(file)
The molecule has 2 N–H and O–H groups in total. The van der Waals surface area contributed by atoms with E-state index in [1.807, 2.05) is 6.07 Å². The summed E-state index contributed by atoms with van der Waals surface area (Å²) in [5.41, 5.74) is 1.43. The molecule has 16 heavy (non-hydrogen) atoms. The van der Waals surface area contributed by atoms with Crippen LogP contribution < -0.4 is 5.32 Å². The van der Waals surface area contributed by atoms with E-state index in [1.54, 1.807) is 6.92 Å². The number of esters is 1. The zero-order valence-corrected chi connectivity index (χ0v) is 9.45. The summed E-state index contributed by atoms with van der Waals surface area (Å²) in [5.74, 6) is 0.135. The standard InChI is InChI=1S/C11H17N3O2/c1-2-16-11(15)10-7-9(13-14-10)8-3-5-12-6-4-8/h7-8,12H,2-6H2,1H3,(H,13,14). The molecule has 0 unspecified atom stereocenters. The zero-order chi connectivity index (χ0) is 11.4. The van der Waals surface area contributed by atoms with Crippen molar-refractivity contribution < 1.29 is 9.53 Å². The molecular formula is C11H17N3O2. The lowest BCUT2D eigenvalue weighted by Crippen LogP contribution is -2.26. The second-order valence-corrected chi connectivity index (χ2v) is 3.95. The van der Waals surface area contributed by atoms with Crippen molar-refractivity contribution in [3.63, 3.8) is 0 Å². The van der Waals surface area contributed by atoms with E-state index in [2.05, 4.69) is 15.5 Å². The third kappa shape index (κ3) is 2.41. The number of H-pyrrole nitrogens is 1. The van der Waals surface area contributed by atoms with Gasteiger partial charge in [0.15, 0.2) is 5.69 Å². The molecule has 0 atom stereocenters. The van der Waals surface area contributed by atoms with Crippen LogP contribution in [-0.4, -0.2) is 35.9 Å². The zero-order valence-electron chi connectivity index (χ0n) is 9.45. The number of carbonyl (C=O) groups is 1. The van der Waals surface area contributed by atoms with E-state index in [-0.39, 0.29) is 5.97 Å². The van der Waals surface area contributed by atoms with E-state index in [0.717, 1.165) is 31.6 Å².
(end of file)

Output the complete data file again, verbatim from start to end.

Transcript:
The molecule has 2 N–H and O–H groups in total. The van der Waals surface area contributed by atoms with E-state index in [1.807, 2.05) is 6.07 Å². The summed E-state index contributed by atoms with van der Waals surface area (Å²) in [5.41, 5.74) is 1.43. The molecule has 16 heavy (non-hydrogen) atoms. The van der Waals surface area contributed by atoms with Crippen LogP contribution < -0.4 is 5.32 Å². The van der Waals surface area contributed by atoms with E-state index in [1.54, 1.807) is 6.92 Å². The number of esters is 1. The zero-order valence-corrected chi connectivity index (χ0v) is 9.45. The summed E-state index contributed by atoms with van der Waals surface area (Å²) in [5.74, 6) is 0.135. The standard InChI is InChI=1S/C11H17N3O2/c1-2-16-11(15)10-7-9(13-14-10)8-3-5-12-6-4-8/h7-8,12H,2-6H2,1H3,(H,13,14). The molecule has 0 unspecified atom stereocenters. The zero-order chi connectivity index (χ0) is 11.4. The van der Waals surface area contributed by atoms with Crippen molar-refractivity contribution < 1.29 is 9.53 Å². The molecular formula is C11H17N3O2. The lowest BCUT2D eigenvalue weighted by Crippen LogP contribution is -2.26. The second-order valence-corrected chi connectivity index (χ2v) is 3.95. The van der Waals surface area contributed by atoms with Crippen molar-refractivity contribution in [3.63, 3.8) is 0 Å². The van der Waals surface area contributed by atoms with E-state index in [2.05, 4.69) is 15.5 Å². The third kappa shape index (κ3) is 2.41. The number of H-pyrrole nitrogens is 1. The van der Waals surface area contributed by atoms with Gasteiger partial charge in [0.15, 0.2) is 5.69 Å². The molecule has 0 atom stereocenters. The van der Waals surface area contributed by atoms with Crippen LogP contribution in [-0.4, -0.2) is 35.9 Å². The zero-order valence-electron chi connectivity index (χ0n) is 9.45. The number of carbonyl (C=O) groups is 1. The van der Waals surface area contributed by atoms with E-state index in [-0.39, 0.29) is 5.97 Å². The van der Waals surface area contributed by atoms with E-state index in [0.717, 1.165) is 31.6 Å².